Because what it boils down to is this:

me: “if we get this right, we’re going to be SO HAPPY.”
Angel: “and if we get this wrong, we’re going to CRY.”

So, we’re using a “measure twice, cut once” philosophy (or a “high-five thrice, cry zero times” approach, if you prefer). Why all the pre-caution? Because Community-Building 101: we want to get this right for the people who are going to use the space, so they’ll actually use the space. Because if we screw up the sound, we diminish the happiness of the musicians. And because, for our little two-room project here, we’re currently talking six-figure construction costs and worrying about band budgets. Because the space we’re moving into is for sure going to have neighbors who have to be kept happy, too, and this has become a little bit more delicate now that those neighbors aren’t going to be drummers after all. Alas, maybe that one was a little too good to be true, but we sure felt extra-lucky there for a bit. 🙁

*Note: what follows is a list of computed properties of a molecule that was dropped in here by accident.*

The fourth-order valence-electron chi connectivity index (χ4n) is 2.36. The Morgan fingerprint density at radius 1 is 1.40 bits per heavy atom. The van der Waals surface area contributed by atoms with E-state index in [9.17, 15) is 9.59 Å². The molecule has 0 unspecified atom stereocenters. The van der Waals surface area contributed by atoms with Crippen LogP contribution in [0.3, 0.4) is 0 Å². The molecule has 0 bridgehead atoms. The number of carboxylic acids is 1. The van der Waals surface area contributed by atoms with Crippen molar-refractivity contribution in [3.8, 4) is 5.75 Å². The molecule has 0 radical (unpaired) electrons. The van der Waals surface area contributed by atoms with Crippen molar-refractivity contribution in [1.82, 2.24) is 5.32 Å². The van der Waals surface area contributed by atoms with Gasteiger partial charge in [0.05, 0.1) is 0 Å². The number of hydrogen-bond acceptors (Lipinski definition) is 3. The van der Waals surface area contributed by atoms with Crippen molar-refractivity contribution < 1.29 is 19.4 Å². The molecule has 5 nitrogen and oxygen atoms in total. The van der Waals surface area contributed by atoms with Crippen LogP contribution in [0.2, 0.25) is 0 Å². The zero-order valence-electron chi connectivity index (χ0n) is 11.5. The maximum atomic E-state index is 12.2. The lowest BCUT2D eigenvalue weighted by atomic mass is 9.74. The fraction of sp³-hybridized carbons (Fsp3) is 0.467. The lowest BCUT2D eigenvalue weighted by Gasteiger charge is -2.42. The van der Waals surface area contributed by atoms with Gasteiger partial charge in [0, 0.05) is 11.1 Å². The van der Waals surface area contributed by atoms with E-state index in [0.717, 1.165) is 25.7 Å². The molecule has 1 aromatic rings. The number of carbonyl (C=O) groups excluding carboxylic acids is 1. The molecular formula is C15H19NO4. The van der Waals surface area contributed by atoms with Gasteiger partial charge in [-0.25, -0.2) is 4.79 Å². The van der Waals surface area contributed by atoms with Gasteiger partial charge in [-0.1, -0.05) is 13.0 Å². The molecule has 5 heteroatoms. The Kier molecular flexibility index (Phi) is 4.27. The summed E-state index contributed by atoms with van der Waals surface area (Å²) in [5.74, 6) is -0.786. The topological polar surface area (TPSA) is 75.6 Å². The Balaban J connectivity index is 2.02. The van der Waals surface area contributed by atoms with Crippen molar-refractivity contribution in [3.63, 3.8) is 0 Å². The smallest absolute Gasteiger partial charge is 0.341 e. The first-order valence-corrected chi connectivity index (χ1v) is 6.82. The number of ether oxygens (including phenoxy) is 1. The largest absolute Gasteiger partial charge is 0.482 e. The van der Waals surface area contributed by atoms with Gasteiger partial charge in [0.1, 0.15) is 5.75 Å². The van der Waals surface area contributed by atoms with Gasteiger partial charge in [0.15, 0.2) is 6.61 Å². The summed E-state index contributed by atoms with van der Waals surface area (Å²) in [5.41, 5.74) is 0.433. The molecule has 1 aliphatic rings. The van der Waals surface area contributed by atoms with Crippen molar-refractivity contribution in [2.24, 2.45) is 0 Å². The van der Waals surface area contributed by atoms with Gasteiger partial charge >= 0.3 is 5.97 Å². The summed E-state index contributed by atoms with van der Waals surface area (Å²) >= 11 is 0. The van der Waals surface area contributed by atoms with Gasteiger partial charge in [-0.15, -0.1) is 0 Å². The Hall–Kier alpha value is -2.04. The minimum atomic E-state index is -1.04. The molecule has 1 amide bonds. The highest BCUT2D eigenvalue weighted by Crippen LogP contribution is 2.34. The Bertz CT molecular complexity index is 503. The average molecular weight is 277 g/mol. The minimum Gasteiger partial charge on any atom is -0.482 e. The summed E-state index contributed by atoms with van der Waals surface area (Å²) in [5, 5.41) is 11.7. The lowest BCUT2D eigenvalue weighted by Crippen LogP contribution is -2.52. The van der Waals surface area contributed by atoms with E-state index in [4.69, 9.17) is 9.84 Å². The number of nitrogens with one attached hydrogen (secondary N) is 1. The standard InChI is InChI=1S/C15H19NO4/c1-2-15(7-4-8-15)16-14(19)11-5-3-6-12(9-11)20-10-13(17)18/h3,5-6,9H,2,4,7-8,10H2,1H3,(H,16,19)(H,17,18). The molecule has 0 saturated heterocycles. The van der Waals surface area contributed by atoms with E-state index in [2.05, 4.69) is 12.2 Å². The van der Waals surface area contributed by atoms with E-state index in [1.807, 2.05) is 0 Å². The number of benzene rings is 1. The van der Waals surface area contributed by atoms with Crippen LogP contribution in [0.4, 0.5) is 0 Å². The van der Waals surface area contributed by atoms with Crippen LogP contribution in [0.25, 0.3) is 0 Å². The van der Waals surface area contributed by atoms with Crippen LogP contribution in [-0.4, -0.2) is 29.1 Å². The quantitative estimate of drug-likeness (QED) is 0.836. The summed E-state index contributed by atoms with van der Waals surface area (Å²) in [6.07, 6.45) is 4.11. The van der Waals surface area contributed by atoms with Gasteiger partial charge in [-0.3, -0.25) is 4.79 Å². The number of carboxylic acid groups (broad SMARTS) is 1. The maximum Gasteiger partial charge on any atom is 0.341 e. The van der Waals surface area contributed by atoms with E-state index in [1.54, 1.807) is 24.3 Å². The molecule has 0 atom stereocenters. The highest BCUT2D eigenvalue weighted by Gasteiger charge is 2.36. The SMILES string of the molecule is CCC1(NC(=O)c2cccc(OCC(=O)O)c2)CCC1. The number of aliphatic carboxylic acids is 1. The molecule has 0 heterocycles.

All that said, we are moving forward. Brandon is sharpening the pencil. Amy and Angel are reminding each other what a beautifully synergistic co-existence Cohere Bandwidth and the Downtown Artery will have for many years to come. We’re planning for green glue shooting parties where the community can invest some sweat equity, and we’re becoming appropriately enraptured by bass traps.

Only moment later, Angel performed a "clap test" -- which just wasn't the same without Ian.

Only moment later, Angel performed a “clap test” — which just wasn’t the same without Ian.